Despite the Obama Administration acting to delay parts of ObamaCare, the White House issued a veto threat yesterday on two pieces of legislation proposed in the House that would delay the individual and employer mandates.
“The Administration strongly opposes House passage of H.R. 2667 and H.R. 2668 because the bills, taken together, would cost millions of hard-working middle class families the security of affordable health coverage and care they deserve,” the White House said in a statement. “Rather than attempting once again to repeal the Affordable Care Act, which the House has tried nearly 40 times, it’s time for the Congress to stop fighting old political battles and join the President in an agenda focused on providing greater economic opportunity and security for middle class families and all those working to get into the middle class.”
“H.R. 2667 is unnecessary, and H.R. 2668 would raise health insurance premiums and increase the number of uninsured Americans,” added the White House. “Enacting this legislation would undermine key elements of the health law, facilitating further efforts to repeal a law that is already helping millions of Americans stay on their parents’ plans until age 26, millions more who are getting free preventive care that catches illness early on, and thousands of children with pre-existing conditions who are now covered.”
Faced with concerns from businesses, the Treasury Department announced earlier this month that it would delay employer mandate penalties and reporting requirements until 2015. But House Republicans have questioned the move because the Affordable Care Act required that the employer mandate go into effect in 2014. They see it as another example of executive overreach, and they’re right.
Rep. Tim Griffin (R-AR) proposed H.R. 2667, the Authority for Mandate Delay Act, which would codify the delay into law. This is obviously something that the Obama Administration supports, but because they have demonstrated next to no respect for the rule of law, President Obama will veto it.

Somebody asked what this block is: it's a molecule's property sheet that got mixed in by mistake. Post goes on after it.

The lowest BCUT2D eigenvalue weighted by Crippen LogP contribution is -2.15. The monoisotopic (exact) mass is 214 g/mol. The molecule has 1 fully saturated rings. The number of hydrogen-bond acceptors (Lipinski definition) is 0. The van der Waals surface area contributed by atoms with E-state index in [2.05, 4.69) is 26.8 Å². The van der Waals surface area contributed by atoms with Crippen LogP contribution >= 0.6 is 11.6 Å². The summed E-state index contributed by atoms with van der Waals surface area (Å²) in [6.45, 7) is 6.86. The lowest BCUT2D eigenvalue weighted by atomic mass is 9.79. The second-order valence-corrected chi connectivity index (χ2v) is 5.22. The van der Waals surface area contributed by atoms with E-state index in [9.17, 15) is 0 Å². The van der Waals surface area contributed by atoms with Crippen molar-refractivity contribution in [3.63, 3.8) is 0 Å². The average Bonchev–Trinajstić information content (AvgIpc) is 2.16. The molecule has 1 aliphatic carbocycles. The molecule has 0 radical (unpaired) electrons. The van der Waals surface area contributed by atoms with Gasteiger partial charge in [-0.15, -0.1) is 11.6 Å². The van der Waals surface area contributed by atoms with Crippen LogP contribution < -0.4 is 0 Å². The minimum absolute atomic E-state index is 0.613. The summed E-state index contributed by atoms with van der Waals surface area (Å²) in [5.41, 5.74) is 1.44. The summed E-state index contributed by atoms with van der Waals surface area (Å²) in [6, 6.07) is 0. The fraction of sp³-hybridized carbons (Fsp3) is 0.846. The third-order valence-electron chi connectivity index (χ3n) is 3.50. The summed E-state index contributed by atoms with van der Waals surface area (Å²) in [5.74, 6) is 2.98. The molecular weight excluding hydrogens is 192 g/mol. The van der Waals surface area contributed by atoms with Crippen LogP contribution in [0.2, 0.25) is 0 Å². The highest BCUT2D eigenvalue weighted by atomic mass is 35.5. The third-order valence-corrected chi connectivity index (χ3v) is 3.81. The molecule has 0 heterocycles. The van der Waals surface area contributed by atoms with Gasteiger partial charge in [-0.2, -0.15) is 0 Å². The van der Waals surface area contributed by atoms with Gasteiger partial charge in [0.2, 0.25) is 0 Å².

Rep. Todd Young (R-IN) sponsored H.R. 2668, the Fairness for American Families Act, which would delay the application of the individual mandate for one year. Speaker John Boehner (R-OH) explained last week that House Republicans believe that it’s unfair for businesses to get a pass on ObamaCare mandates while American families are required to comply with a law that raises their insurance premiums and hurting employment prospects.
Though these votes are more symbolic and meant to put vulnerable House Democrats in an awkward position, conservative groups are pushing the House Republicans to target ObamaCare’s funding, a strategy that the Washington Examiner endorsed today in an editorial.
“A better strategy would be to skip stand-alone bills that have little chance of passing the Senate anyway, and instead focus Republican efforts on the Sept. 30, 2013, deadline for passing new spending authorization legislation to keep the federal government open,” explained the Washington Examiner. “Republicans should work to include language in the next continuing resolution that would prevent all Obamacare health insurance exchange subsidies from going forward until, as an absolute minimum, a credible income-verification system is in place to determine who is eligible for those subsidies.”
“This is a good-government, common-sense policy that comes with a ready made slogan: ‘No subsidization without verification,’” the paper added.